Wall Street Journal versus Google.com

Murdoch the owner of the Wall Street Journal has accused Google.com of stealing content. I thought I would add my two cents on this issue.

Port-au-Prince, Haiti - Ayiti - Thursday, December 3, 2009
Travel Gear

What happens is this:

1. There are content creators. Me, Andy Graham of HoboTraveler.com.

2. There are sites that collect content, organize it, and give it to readers in easy to scan and read formats.

Number 2 business model says, we never pay writers.

Well, the Wall Street Journal does pay their writers, and needs to make money from Advertisers. If the content is free, then how do they make money? The aggregators have different advertisers than the Wall Street Journal; these companies scrape the Wall Street Journal site and serve up pages, the leave the Wall Street Journal advertisers behind, and now use their own.

My Money Doubled Because I Stopped RSS Feeds

I stopped my RSS feed about a year ago, I have doubled the amount of money I make from the Blog section of my website. Yahoo News, The New York Times, many organizations were using snippets of my content on their site. Yes, for sure I got a small traffic. It was essentially a bookmark, the RSS feed serves as a bookmark, easy to use. I do not make money from Bookmarks; I make money from regular readers, so I disconnected it.

Is Google.com stealing the Wall Street Journals content, or mine? Not really, but in a way, because they are smarter, they can manipulate content better and make money, almost denying the Wall Street Journal from enough money.

The bottom line:
If the number of subscribers went up because of being associate with Google.com, then the Wall Street Journal would not care.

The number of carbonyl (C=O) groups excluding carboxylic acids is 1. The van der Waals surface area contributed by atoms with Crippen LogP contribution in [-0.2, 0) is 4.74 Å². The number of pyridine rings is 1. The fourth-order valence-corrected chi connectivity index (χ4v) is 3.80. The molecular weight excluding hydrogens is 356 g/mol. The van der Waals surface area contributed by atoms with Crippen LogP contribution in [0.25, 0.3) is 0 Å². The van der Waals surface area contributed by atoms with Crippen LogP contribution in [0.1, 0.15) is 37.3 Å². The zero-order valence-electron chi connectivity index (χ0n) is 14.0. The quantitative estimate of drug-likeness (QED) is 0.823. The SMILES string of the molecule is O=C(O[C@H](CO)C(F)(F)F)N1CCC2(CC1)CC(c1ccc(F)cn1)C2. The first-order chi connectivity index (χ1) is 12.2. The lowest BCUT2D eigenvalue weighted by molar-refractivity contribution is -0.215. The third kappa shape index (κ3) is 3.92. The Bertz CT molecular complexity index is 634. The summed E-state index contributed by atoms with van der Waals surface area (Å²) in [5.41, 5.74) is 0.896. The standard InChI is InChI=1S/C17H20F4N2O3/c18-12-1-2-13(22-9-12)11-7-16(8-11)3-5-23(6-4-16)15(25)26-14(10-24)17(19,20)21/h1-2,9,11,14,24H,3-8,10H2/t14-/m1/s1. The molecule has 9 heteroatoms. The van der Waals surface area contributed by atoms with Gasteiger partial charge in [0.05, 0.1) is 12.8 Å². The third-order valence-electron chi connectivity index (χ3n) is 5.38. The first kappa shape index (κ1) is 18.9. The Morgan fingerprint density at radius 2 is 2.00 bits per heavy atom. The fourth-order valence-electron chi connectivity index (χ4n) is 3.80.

Bottom line for Andy Graham of HoboTraveler.com:
If the number of unique visitors went up because of RSS feeds, I would have it on my site. I removed it because the number of readers was dwindling. There was no incentive to sign up, I have corrected the problem.

Now, for every content producer, there are at least 20 people who want free content web sites. They cannot think of ideas on their own. They group up and try to convince the idea makers, the idea creators and the content writers we are dumb. Fun stuff, and each business owner must make money to thrive, I enjoy the game, I consider if fun. I truly do not care that people steal content, I know people, and it is their nature to steal. Well, this is not correct, if they can get something free, of great value, they will not pay. I truly get angry when readers say, I clicked on Ads, so you are making another person pay. I know you are well intended, but you are the one that owes, not the advertisers. This is why I put the Donate button back on the site, I want an option for the good people to pay, when they feel an obligation, I never want a person clicking on ads thinking they are helping me, they are not.

What a person has to ask, why does the most prestigious newspaper in the world, the Wall Street Journal want to this war with Google.com, because there is an essence of truth here.

1 in 10,000 webmasters knows how to make money on the Internet.
This is me; I am the 1 in 10,000. Murdoch is trying to help the 9,999 rather clueless webmasters on the planet, do not shoot your representative, he is your hope.

Google.com did nothing wrong, WSJ allowed it, and Google knows the internet better than WSJ. But who is more important, content makers, or content organizers?

Travel Writers do not Travel
What is even more humorous to me, only about 1 in 100 Travel Writers actually travel. They sit in their offices and mine ideas from my Blog. Rewrite, regurgitate it, and sell it for more money than I get, without the hassle of sitting in a concrete room with no electricity here in Haiti. Then because their presentation is better, they are consider the expert, truly a Charlie Foxtrot, the readers are the game in the end.

Wall Street Journal versus Google.com